Home > Recycled, Sculpture, Uncategorized, Video > Video: Ironing Board Installation

Video: Ironing Board Installation

Old Growth by Michael Decker, site specific installation art, 2011

A professor once told me of a wealthy client that hired a Minimalist sculptor for a stone work for his back yard.  After a long period of time and considerable expense, the sculptor placed a few massive, rough hewn stones together in a stack.  The patron was furious when the work was unveiled.  As the story goes, the sculptor was screamed at for creating a work that was a waste of time and a waste of a huge amount of money, for a heap of rocks.  The piece was massive, on a scale that it would have cost another small fortune to remove, and its owner was pissed off to no end when he looked at it.  It was  a monument to his own stupidity to spend money on art.

This changed, but it was incredibly gradual.  The owner accepted the fact that the massive sculpture was there and eventually got used to its presence.  He went from hating it to being more neutral toward it.  Over the years, he started to see it differently.  The quality of the stone, its texture, the way light fell on it, its colors and arrangement, all started to gradually sink in.  Then one day, he realized that the sculpture actually was beautiful and elegant.  He loved the sculpture.  Years, or decades, after its placement, someone at a party in the owner’s backyard looked at it and said he hoped the owner didn’t spend a lot of money on this stupid pile of rocks.  The owner told his guest that he was an idiot and didn’t know what he was looking at, nearly screaming at him, having become the sculpture’s biggest defender.

The moral of the story is that you may not understand or know the impact of an artwork right away.  A piece can grow on you, creep up on you or even catch you by surprise.  You can develop a relationship with a artwork, sometimes a dynamic one, over the course of time.

It is with the worst regret that I didn’t get the name of the artist who did the ironing board installation in the video clips I shot above.  I was zipping around the art show and they became a landmark for me in the elaborate maze of spaces filled with galleries and dealers.  (Where am I? Oh, ironing boards!)  I did look at them, because I like art with recycled materials.  My initial reaction was “Hmm. Ironing boards.  Art with manufactured objects.  Well, the world is certainly full of ironing boards.  There’s probably tons of them out there.”  There was care in their composition.  The work was very formal and I was pretty neutral toward it.  I shot some video and headed back through the maze of millions of paintings and sculptures.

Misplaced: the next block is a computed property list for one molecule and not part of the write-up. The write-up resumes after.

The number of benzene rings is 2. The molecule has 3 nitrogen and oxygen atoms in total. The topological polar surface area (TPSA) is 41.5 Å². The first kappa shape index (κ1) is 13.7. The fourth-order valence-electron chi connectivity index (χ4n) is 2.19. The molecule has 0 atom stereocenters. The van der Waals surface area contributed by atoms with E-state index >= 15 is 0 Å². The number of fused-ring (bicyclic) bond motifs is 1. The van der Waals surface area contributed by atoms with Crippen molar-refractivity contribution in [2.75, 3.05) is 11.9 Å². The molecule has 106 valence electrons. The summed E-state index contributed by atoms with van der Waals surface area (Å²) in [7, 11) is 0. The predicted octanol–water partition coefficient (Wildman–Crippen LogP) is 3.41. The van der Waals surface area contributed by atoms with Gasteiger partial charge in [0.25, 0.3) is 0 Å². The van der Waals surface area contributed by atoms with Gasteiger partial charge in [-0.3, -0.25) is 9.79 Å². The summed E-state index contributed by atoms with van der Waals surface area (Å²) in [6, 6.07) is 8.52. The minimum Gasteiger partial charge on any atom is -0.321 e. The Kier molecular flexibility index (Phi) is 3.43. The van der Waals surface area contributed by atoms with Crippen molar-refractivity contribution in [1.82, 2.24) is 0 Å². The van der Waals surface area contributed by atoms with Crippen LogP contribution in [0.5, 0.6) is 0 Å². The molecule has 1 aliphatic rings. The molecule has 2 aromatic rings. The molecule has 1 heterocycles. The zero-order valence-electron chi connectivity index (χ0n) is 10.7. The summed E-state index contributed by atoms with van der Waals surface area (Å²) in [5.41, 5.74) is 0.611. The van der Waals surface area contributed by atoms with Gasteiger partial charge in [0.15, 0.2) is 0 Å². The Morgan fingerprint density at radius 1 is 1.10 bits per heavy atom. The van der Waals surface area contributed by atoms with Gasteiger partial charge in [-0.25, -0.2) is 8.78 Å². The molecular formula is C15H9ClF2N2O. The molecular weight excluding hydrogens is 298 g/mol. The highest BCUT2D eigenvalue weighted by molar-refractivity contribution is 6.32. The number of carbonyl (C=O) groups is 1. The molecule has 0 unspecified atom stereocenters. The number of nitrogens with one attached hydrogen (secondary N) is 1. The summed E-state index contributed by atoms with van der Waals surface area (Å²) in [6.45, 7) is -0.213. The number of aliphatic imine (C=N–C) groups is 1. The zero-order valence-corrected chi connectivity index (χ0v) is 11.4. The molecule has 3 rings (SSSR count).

Then one morning, months later, I woke up and they were stuck in my mind.  I was dreaming that I was seeing them again: the ironing boards.  Who did the ironing boards?  It was not clear which cubicle space they belonged to.  They were in a wide, open hallway area.  I never found a tag or identifying information, they were in a open gap between many other booths.  The careful placement, the simplicity, the symmetry of them being propped up on end in relation to one another, the clearly defined color palette: I suddenly loved the ironing boards.  They caught me when I least expected it.

I went through all my notes, photographs, business cards and post cards from 2011… nothing.  I was very frustrated because I try to always be precise with the information I gather on my blog.  I was irritated because I try to be careful and journalistic.  This is where a Google search saves my blog post, because I  found the creator:

Michael Decker’s work, Old Growth, is a site-specific sculpture that spontaneously takes its form whenever it is installed. At NEXT PROJECTS, Chicago, 2011, it consists of sixty found metal ironing boards that were designed in the 1950s and have been collected by the artist over the past year. The ironing boards, while purely utilitarian in origin, conjure up references to California’s artistic and cultural heritage. They can be seen as painted panels, minimalist monoliths or surfboards.

The installation at NEXT is the third time that Old Growth has been presented. It was first created for inclusion at Steve Turner Contemporary in November, 2010 when it consisted of forty-two boards and was presented in a small room of its own. It spiraled upward like a pine cone with the boards entwined tightly in various states of expansion. Its second presentation was in the lobby of 7 West 34th Street, New York, as the lobby installation at VOLTA NY 2011. In that presentation, Old Growth’s form was determined by the specific constraints of its site-a busy office building skyscraper. For NEXT PROJECTS, Old Growth expanded to consist of sixty boards with the boards placed vertically in long hallway with the legs expanded to varying lengths. In this way, the boards take on a figurative quality, almost as though they are in conversation.

Decker is a sculptor and installation artist who works primarily with found everyday materials. Previous works were comprised of Beanie Babies, pine cones, pillows, blankets and animal bones. He chooses materials that are accessible, adjustable and portable, enabling him to configure his sculptures under a broad range of circumstances. Born in Spokane in 1982, Decker received a BFA from the California Institute of the Arts (2005). He has had solo exhibitions at Steve Turner Contemporary, Los Angeles (2010); Dan Graham Gallery, Los Angeles (2010) and Circus Gallery, Los Angeles (2009). He lives and works in Los Angeles.  [source]

I can sleep in peace tonight, having corrected the error of not getting the artist’s name or information on the work at the time I saw it.  I am glad I saw it and that the work had an impact.  I may still yet dream of vintage, pastel metal objects.

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